Title: Applying threshold concepts to unlock the ???hidden??? core of a multifaceted health sciences curriculum Background/context: In 2014, a curriculum implementation plan was developed to comprehensively map the existing Bachelor of Health Sciences (BHSc) curriculum so as to inform a cohesive workforce-related vision for the future. However, prior to mapping the curriculum, staff first needed to agree upon what the future-focused set of graduate capabilities across their diverse programme should be. To do so, we applied Meyer and Land???s (2003) notion of threshold concepts to enable us to unpack and clarify what felt like a complex, and at times hidden, core curriculum. Research/evaluation method: The existing BHSc programme was analysed using the frame of threshold concepts through a series of staff and student focus group sessions. This led to a refining of six central threshold concepts for the degree. This in turn informed the revision of a set of programme-wide graduate capabilities. Pre-review course outlines (n=24) and assessments (n=104) were analysed using thematic coding in NVivo and then mapped against the proposed graduate capabilities and thresholds for the revised BHSc. Lecturers validated these data using co-constructed matrices to explore coverage of these thesholds across the programme. At the end of 2014, teaching staff involved in the curriculum project (n=14) completed an evaluation analysing their perception of the effects of applying threshold concepts to their own development, and to their BHSc programme knowledge development. Outcomes: Evaluation results indicate that staff now report a greater common sense of purpose, increased collegiality and a more clarified overarching vision for the BHSc programme (which encompasses at least six distinct pathways of learning within the health sciences). By applying the frame of threshold concepts to the programme curriculum, many staff reported surprise that ???taken for granted??? competencies such as academic, information and professional literacies were not actually being systematically built upon across the three years of the BHSc. This has been the springboard to a programme-wide redevelopment of the BHSc core courses assisted by external health sector representatives. Additionally, two new complementary ???capstone??? courses have been planned for stage three of the programme which will more purposefully address real-world, essential graduate capabilities. How the conference sub-themes are addressed (200 words): This poster focuses centrally on conference theme one by exploring how threshold concepts can assist the process of establishing what capabilities are required of (BHSc) graduates and how we can ensure these are responsive to (health) sector needs. It highlights examples from practice in the Bachelor of Health Sciences programme. We first show how an overarching programme purpose was reframed in conjunction with external sector input by utilising Meyer & Land???s notion of threshold concepts. Next we illustrate examples of effective tools and processes (co-constructed matrices) that were applied by academic staff to shed light on gaps and overlaps in existing core course content and assessment tasks. Related to this we address questions from conference theme three concerned with how we can assess, embed and evaluate these graduate capabilities once we have mapped them across our courses. Examples also illustrate the processes utilised in designing stage three ???capstone??? courses to embed and assess these graduate capabilities.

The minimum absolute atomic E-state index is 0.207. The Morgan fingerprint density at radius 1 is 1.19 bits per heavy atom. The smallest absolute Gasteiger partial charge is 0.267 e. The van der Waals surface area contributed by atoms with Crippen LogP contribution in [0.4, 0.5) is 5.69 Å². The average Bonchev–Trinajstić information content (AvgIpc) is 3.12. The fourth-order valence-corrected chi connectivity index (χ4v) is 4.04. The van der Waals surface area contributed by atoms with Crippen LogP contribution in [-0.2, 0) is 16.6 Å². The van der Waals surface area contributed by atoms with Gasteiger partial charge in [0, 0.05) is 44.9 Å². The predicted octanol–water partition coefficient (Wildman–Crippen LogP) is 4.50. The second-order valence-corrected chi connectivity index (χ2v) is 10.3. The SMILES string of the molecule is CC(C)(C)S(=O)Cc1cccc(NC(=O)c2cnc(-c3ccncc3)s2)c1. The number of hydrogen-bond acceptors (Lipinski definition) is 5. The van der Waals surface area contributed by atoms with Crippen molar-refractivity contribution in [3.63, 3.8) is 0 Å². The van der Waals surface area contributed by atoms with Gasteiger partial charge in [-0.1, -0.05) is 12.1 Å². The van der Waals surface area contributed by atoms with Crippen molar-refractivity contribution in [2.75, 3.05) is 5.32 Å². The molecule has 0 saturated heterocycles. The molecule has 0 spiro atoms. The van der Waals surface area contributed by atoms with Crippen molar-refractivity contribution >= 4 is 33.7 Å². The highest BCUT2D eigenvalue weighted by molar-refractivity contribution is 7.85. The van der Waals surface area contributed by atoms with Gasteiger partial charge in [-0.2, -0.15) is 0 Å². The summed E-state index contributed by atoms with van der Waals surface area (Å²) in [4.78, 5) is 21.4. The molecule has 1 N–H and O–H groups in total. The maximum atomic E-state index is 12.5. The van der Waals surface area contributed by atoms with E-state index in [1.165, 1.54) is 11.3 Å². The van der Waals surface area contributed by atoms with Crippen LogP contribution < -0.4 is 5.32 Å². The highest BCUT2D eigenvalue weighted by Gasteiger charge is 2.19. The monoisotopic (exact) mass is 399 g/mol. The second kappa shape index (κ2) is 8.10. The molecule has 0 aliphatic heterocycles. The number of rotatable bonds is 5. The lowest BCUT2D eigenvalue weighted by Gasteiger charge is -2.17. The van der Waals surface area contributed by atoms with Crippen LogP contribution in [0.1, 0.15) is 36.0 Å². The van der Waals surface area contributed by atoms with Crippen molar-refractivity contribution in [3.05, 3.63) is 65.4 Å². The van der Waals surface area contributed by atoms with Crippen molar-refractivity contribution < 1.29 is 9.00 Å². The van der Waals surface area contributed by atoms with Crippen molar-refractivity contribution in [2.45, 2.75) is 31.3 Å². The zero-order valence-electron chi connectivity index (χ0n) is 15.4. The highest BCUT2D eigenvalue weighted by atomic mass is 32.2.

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  • Similar estimates of contrast sensitivity and acuity from psychophysics and automated analysis of optokinetic nystagmus

    Dakin, Steven; Turnbull, Philip (2016-05-14)

    Conference poster
    The University of Auckland Library

    Although the contrast sensitivity function (CSF) is a particularly useful way of characterising functional vision, its psychophysical measurement relies on observers being able to make reliable perceptual reports. This can be challenging e.g. when testing children. Here we describe a system for measuring the CSF without observer-report using an automated analysis of optokinetic nystagmus (OKN), an oscillatory eye movement made in response to moving stimuli (here, spatial-frequency - SF - band-pass noise). We show that predicting perceived direction using the proportion of eye movements that are consistent with OKN in the stimulus direction allows us to make an unbiased estimate of contrast sensitivity across SF. We next compare CSFs of 25 observers derived using either OKN or perceptual report. Both approaches yield near-identical CSFs that capture subtle inter-observer variations in acuity (R=0.80, p< 0.0001) and contrast sensitivity (R=0.80, p< 0.0001) amongst observers with ostensibly normal vision. A trial-by-trial analysis reveals that, even when observers' perceptual report is at chance, there is a very high correlation between our OKN-derived measure and observers' perceptual report. This indicates that OKN and self-report are likely tapping into a common neural mechanism providing further support for the proposal that OKN is a valid alternative to the current gold standard measures of CSF based on perceptual report. We discuss how our approach can be paired with an efficient psychophysical method to derive rapid automated measures of the CSF and other measures of functional vision.